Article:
Tuesday, August 28, 2007

How Vonage lost a customer

In the early days of this blog I went into great detail about our disastrous turn with AT&T’s broadband phone service.

But we were still interested in VoIP and in time we switched to Vonage. I was pretty pleased the with service most of the time.

Now, a little more than two years later we’ve dumped Vonage and changed to Time Warner’s digital phone service. Here’s what happened…

Back in July we picked up the phone one day and discovered there was no dial tone. Eventually, when I couldn’t solve the problem on my own, I broke down and called tech support. After spending an hour on the phone with a technician, she determined that our phone adapter was dead and needed to be replaced.

For those unfamiliar with VoIP, the adapter is a box that connects to both our phone line in the house and our cable modem.

Anyway, the technician told me that the warranty had expired on our adapter. So we would have to buy and new one ourselves out of our own pocket. They range in price from $50 to about $80.

We kind of felt like we were getting screwed and didn’t want to shell out the money for a new device. So we decided make the switch to Time Warner. But Vonage doesn’t make it easy for their customers to leave and it took about a month for the switch to take effect.

Here’s the kicker. Yesterday we were switched over. Today I got a phone call at work (I don’t know how they got my work number) from Vonage. The woman said she was returning a call from us.

I said, “No, we didn’t call you – in fact we just discontinued your service.” Then I explained why.

So she offered to send me a free adapter and give me a 60-day free trial to lure me back. But I told her that I just got done with the month-long process of switching and didn’t want to start messing with my phone service again.

She assured me that she wasn’t going to switch me now. She was just going to send me the free device. Then if I decided in the next 60 days that I wanted Vonage, all I had to do was just call them and I’d already have the device and be good to go.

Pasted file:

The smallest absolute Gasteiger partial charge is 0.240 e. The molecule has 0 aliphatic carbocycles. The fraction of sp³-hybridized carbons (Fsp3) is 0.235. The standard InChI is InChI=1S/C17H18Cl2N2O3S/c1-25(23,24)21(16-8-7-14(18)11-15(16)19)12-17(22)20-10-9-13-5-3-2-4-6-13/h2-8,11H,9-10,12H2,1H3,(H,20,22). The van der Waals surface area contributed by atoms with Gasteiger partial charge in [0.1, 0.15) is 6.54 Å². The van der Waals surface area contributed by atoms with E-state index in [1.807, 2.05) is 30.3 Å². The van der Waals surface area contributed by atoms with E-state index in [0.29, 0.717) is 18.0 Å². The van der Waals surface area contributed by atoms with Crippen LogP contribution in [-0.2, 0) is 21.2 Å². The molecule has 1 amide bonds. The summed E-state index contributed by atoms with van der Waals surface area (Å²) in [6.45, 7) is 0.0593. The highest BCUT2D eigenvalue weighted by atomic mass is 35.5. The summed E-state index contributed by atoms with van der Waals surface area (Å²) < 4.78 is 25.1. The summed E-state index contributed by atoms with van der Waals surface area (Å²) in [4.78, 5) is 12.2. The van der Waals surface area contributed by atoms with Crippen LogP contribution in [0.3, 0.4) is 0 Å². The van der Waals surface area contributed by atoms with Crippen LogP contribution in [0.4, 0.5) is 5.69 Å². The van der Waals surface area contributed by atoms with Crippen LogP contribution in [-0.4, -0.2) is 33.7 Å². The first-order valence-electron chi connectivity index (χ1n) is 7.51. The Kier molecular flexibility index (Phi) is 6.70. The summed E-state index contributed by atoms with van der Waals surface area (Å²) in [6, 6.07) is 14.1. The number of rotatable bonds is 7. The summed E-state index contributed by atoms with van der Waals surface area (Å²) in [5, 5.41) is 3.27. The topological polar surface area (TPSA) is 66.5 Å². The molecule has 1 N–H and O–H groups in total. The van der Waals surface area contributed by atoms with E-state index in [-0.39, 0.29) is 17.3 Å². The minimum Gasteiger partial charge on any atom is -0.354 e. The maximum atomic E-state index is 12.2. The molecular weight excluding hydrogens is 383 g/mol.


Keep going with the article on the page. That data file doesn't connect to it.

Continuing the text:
Ok. Fine. If it’s free, then what the hell. Go ahead and send me the adapter. Maybe upon further review we would decide Vonage would save us more money and decide to switch back. We could at least think about.

So she starts taking all of my information – address, phone number, etc. – and then tells me she’s going to charge me $14.95 for shipping and a $29.95 activation fee!

Woah! Hold it right there. Forget it, I told her. I didn’t want to give them any money.

She insisted that all of this would be refunded if after 60 days I still didn’t want Vonage. But I still said no. So she offered to waive the activation fee.

That’s when I said, “Look, it’s nice you want to give me a free adapter now. But if you had just given me the free adapter back in July you’d still have me as a customer and we wouldn’t be having this conversation now.”

At this point I reminded her that she had called me at work and that I needed to go. We had been on the phone for almost 10 minutes now. She wouldn’t take no for an answer and continued the hard sell. So I basically hung up on her.

So the moral of the story: take care of your customers when they need your help. If you don’t they’ll move on – and no matter what you try, you might not get them back.

3 comments:

PLANET3RRY said...

Hmmm... this could be renamed to How Vonage lost a potential customer...

They were trying some Jedi Mind tricks on you there...

Shannon said...

Umm, yeah. Any thoughts that I had to switching to Vonage just went POOF!

Funny, Time Warner called us last night to see if we wanted to use THEIR VoIP service.

We're just not ready to make that leap yet. Too many horror stories in general.

Scoop said...

I have had Vonage for one year and it has been good with only one outage, but yesterday while talking to my brother downstate the delay on the line was real bad, so I may start thinking thanks.

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